Caffeinated Alcoholic Beverages Banned

Caffeinated alcoholic beverages may soon be a thing of the past. On November 17, 2010, the U.S. Food and Drug Administration (FDA) issued warning letters to four manufacturers of beverages containing both alcohol and caffeine, such as Four Loko and Joose, admonishing the companies for violations of federal law and effectively banning the beverages from store shelves throughout the country. The FDA deemed the added caffeine in the companies’ malt alcoholic beverages an unsafe food additive and directed the companies to take immediate action to remedy the violation or face possible seizure of the products.

The following companies received the FDA’s warning letter:

  • Charge Beverages Corp., manufacturer of Core High Gravity HG, Core High Gravity HG Orange, and Lemon Lime Core Spiked
  • New Century Brewing Co., LLC, manufacturer of Moonshot
  • Phusion Projects, LLC (doing business as Drink Four Brewing Co.), manufacturer of Four Loko
  • United Brands Company Inc., manufacturer of Joose and Max

The FDA reached its conclusions after examining published literature on the co-consumption of caffeine and alcohol, consulting with applicable medical and toxicology experts, reviewing product information provided by the manufacturers and conducting its own independent laboratory analysis of the products.

According to the FDA, “there is evidence that the combinations of caffeine and alcohol in these products pose a public health concern. There are concerns that caffeine can mask the sensory cues that individuals may rely on to gauge their level of intoxication. Moreover, the FDA stated in its press release that studies have indicated that “the consumption of beverages containing caffeine and alcohol is associated with risky behaviors that may lead to hazardous and life-threatening situations. In fact, several recent deaths, including the cardiac arrest of a New York high school student and the suicide of a Florida college student, have been attributed to the consumption of the controversial beverages. The controversial beverages may include as much as three cups of coffee with three cans of beer, according to critics, and are designed to appeal to younger consumers accustomed to consuming high-caffeine energy drinks.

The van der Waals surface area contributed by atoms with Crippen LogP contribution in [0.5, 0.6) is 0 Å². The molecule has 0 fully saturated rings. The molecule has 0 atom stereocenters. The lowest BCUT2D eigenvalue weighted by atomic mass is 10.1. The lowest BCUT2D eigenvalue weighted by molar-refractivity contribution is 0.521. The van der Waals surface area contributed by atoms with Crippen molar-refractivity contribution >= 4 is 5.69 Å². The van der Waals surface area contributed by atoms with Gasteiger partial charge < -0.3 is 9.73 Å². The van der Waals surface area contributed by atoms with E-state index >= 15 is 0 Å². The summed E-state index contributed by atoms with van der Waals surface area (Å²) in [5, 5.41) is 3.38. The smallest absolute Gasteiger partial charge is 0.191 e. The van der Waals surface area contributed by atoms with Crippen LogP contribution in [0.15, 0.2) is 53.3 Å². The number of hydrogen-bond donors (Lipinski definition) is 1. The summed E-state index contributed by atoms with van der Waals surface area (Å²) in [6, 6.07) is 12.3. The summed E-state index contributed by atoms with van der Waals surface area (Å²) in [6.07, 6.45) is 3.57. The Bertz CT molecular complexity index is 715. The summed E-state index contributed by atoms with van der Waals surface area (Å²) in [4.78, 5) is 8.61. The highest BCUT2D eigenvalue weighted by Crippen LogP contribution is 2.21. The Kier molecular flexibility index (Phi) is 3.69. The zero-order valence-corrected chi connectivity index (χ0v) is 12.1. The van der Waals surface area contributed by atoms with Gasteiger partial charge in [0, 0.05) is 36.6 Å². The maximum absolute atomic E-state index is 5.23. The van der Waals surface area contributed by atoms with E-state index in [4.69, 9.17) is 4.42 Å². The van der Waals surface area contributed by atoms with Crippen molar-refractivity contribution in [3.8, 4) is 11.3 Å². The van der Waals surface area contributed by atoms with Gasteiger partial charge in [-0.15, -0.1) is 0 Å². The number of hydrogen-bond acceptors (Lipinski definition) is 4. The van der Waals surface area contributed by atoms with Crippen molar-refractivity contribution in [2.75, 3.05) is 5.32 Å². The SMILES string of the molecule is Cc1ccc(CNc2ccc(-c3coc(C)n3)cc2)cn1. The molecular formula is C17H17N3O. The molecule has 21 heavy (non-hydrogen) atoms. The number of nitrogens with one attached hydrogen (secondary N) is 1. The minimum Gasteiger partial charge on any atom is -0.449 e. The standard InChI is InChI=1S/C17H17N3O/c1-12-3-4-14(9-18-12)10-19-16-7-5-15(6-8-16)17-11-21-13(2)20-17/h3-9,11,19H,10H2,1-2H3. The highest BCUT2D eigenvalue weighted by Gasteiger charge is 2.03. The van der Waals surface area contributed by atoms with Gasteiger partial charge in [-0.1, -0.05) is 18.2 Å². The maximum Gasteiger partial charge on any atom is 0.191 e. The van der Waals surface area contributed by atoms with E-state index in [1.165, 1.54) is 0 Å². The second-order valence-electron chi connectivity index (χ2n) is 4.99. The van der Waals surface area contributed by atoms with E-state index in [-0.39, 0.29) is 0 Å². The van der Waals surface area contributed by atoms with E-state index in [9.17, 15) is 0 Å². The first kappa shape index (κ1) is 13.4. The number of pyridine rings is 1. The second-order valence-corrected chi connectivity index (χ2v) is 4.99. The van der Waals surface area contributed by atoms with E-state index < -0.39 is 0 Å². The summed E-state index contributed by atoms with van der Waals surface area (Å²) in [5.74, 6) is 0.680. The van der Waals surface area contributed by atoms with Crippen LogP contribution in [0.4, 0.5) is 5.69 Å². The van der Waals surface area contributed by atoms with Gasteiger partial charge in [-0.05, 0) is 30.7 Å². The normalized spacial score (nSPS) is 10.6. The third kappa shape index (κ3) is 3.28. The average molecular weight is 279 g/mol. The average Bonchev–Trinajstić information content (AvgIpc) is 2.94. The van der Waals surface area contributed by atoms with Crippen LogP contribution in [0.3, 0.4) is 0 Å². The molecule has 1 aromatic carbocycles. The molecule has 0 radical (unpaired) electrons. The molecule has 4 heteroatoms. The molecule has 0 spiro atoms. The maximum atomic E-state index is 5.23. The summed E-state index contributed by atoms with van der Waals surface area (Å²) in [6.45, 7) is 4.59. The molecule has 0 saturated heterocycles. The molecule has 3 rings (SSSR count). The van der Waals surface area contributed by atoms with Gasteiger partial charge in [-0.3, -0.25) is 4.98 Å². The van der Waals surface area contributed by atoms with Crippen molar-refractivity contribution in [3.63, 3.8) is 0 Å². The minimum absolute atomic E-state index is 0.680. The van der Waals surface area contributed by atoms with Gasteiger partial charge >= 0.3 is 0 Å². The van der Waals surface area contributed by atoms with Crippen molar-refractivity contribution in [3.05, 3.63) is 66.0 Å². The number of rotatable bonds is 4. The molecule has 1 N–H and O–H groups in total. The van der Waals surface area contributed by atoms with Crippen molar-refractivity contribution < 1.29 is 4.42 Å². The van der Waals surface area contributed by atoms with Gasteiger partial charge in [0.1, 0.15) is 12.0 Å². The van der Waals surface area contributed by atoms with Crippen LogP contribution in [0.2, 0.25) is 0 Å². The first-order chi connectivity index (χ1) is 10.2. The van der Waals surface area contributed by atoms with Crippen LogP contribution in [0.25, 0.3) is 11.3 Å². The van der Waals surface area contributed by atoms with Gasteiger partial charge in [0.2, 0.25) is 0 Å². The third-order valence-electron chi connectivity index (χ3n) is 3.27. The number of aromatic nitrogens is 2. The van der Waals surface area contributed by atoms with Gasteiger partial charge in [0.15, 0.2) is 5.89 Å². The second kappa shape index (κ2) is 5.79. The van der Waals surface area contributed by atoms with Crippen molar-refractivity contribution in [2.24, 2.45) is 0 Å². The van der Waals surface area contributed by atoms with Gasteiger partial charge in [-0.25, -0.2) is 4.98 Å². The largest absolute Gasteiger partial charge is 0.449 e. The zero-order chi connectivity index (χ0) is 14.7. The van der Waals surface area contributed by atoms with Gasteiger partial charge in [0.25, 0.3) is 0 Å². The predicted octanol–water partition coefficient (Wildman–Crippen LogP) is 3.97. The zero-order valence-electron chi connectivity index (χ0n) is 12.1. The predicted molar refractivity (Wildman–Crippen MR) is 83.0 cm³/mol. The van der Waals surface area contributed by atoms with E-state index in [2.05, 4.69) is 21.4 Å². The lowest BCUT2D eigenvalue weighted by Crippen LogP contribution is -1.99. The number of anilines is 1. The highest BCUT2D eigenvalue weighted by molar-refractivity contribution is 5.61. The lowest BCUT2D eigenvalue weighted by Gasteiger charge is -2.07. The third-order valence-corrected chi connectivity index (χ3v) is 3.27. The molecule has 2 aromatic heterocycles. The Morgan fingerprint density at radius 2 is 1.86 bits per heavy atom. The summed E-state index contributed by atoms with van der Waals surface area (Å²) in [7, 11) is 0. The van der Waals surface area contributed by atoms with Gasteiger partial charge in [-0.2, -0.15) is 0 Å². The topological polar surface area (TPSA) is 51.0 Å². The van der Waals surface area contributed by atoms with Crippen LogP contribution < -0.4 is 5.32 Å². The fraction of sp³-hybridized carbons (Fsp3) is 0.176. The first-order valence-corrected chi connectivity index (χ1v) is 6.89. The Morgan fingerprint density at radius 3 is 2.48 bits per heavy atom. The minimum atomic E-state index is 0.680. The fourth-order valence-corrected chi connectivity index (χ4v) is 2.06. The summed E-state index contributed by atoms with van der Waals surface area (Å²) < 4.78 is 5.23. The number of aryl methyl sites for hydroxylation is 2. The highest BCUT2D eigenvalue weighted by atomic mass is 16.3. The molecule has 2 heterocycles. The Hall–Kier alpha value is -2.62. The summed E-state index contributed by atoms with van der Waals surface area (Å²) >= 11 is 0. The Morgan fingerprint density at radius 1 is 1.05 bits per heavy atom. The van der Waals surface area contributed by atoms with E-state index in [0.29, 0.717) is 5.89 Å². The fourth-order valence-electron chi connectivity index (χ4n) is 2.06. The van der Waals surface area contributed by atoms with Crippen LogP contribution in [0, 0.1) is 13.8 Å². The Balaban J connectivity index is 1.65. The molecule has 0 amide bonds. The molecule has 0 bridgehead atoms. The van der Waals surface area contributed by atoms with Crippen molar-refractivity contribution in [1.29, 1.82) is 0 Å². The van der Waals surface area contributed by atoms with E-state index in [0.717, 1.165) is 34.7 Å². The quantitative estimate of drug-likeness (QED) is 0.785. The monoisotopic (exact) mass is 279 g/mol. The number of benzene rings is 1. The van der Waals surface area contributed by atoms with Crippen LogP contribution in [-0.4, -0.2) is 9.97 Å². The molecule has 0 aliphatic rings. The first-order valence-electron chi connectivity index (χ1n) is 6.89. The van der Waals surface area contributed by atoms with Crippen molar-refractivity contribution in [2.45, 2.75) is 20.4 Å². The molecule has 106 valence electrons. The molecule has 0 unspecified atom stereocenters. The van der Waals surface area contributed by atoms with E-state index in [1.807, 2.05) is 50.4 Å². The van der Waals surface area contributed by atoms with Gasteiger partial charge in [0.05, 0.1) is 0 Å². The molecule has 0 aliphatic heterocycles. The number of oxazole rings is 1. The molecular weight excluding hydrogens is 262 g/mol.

The FDA’s warning letters informed the companies that their products are in violation of Federal Food, Drug and Cosmetic Act (FFDCA). Under the FFDCA, a substance that is added to food, such as caffeine added to an alcoholic beverage, is deemed an “unsafe food additive” and is, therefore, unlawful unless its particular use has been approved by FDA, is the subject of a prior sanction, or is “generally recognized as safe. Currently, the FDA has only identified caffeine as “generally recognized as safe when added to soda in relatively small concentrations and there is currently no food additive regulation that permits the addition of caffeine, at any level, to alcoholic beverages. Moreover, the FDA has stated that it does not consider the use of caffeine in the aforementioned beverages to be “generally recognized as safe.

In the warning letters, the FDA requested that the companies inform the FDA within 15 days of the steps they plan to take to remedy the violation or provide the FDA with information to support the company’s position that it is not in violation of the Act. If the FDA believes that a violation continues to exist, they may pursue enforcement action, which could include seizure of the products in violation, to prevent the company from continuing to produce products in violation of the Act.

Even prior to the FDA’s action, five states – New York, Washington, Utah, Michigan and Oklahoma – had already banned the beverages. While the FDA’s warning letters effectively amount to a ban on the beverages, some states are explicitly banning the beverages. For instance, on November 19, the day after the FDA’s action, the Massachusetts Alcoholic Beverages Control Commission issued an emergency regulation banning the sale of the beverages effective immediately. Illinois could soon follow suit. State Senator Ira Silverstein recently introduced a bill that would ban the beverages statewide. Similarly, the Chicago City Council had already been considering a proposal by Aldermen Ed Burke and Gene Schulter that would ban the beverages even before the FDA issued its warnings.

Phusion Products, the manufacturer of Four Loko, has already announced that it intends to reformulate its drinks to remove caffeine, guarana and taurine and it will only produce noncaffeinated versions of Four Loko going forward.

While the FDA sent warning letters only to the four manufacturers listed above, it stated that other alcoholic beverages to which caffeine has been added may be subject to future FDA action if the available scientific data and information indicate that the use of caffeine in those products is not “generally recognized as safe.

Howard Ankin of Ankin Law ( handles workers’ compensation and personal injury cases. Mr. Ankin can be reached at (312) 346-8780 and